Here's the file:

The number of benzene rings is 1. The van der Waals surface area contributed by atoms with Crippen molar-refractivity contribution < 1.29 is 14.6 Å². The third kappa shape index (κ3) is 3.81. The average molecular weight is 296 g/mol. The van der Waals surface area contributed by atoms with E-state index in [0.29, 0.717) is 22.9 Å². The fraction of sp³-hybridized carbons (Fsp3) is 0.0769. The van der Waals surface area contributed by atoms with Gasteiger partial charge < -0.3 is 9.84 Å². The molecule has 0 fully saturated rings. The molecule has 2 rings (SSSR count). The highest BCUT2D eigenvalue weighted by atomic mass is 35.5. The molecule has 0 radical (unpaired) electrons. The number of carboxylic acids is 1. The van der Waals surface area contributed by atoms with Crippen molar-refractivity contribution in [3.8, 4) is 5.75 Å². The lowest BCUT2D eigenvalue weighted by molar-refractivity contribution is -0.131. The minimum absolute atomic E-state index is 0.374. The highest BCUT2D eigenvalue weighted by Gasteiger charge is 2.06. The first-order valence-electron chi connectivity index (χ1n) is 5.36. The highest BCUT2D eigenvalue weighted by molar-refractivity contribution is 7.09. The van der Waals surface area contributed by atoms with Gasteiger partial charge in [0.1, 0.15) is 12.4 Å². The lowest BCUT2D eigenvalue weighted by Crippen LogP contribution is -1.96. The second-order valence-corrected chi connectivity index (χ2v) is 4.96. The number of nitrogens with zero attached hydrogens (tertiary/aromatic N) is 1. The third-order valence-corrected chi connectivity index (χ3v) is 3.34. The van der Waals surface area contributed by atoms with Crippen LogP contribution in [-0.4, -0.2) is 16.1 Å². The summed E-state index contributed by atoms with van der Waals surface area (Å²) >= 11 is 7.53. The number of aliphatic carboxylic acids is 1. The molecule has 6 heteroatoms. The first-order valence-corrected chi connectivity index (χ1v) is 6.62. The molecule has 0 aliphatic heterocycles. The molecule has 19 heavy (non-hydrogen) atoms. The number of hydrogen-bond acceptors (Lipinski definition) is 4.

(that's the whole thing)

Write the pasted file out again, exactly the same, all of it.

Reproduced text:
The number of benzene rings is 1. The van der Waals surface area contributed by atoms with Crippen molar-refractivity contribution < 1.29 is 14.6 Å². The third kappa shape index (κ3) is 3.81. The average molecular weight is 296 g/mol. The van der Waals surface area contributed by atoms with E-state index in [0.29, 0.717) is 22.9 Å². The fraction of sp³-hybridized carbons (Fsp3) is 0.0769. The van der Waals surface area contributed by atoms with Gasteiger partial charge < -0.3 is 9.84 Å². The molecule has 0 fully saturated rings. The molecule has 2 rings (SSSR count). The highest BCUT2D eigenvalue weighted by atomic mass is 35.5. The molecule has 0 radical (unpaired) electrons. The number of carboxylic acids is 1. The van der Waals surface area contributed by atoms with Crippen molar-refractivity contribution in [3.8, 4) is 5.75 Å². The lowest BCUT2D eigenvalue weighted by molar-refractivity contribution is -0.131. The minimum absolute atomic E-state index is 0.374. The highest BCUT2D eigenvalue weighted by Gasteiger charge is 2.06. The first-order valence-electron chi connectivity index (χ1n) is 5.36. The highest BCUT2D eigenvalue weighted by molar-refractivity contribution is 7.09. The van der Waals surface area contributed by atoms with Gasteiger partial charge in [0.1, 0.15) is 12.4 Å². The lowest BCUT2D eigenvalue weighted by Crippen LogP contribution is -1.96. The second-order valence-corrected chi connectivity index (χ2v) is 4.96. The number of nitrogens with zero attached hydrogens (tertiary/aromatic N) is 1. The third-order valence-corrected chi connectivity index (χ3v) is 3.34. The van der Waals surface area contributed by atoms with Crippen LogP contribution in [-0.4, -0.2) is 16.1 Å². The summed E-state index contributed by atoms with van der Waals surface area (Å²) >= 11 is 7.53. The number of aliphatic carboxylic acids is 1. The molecule has 6 heteroatoms. The first-order valence-corrected chi connectivity index (χ1v) is 6.62. The molecule has 0 aliphatic heterocycles. The molecule has 19 heavy (non-hydrogen) atoms. The number of hydrogen-bond acceptors (Lipinski definition) is 4.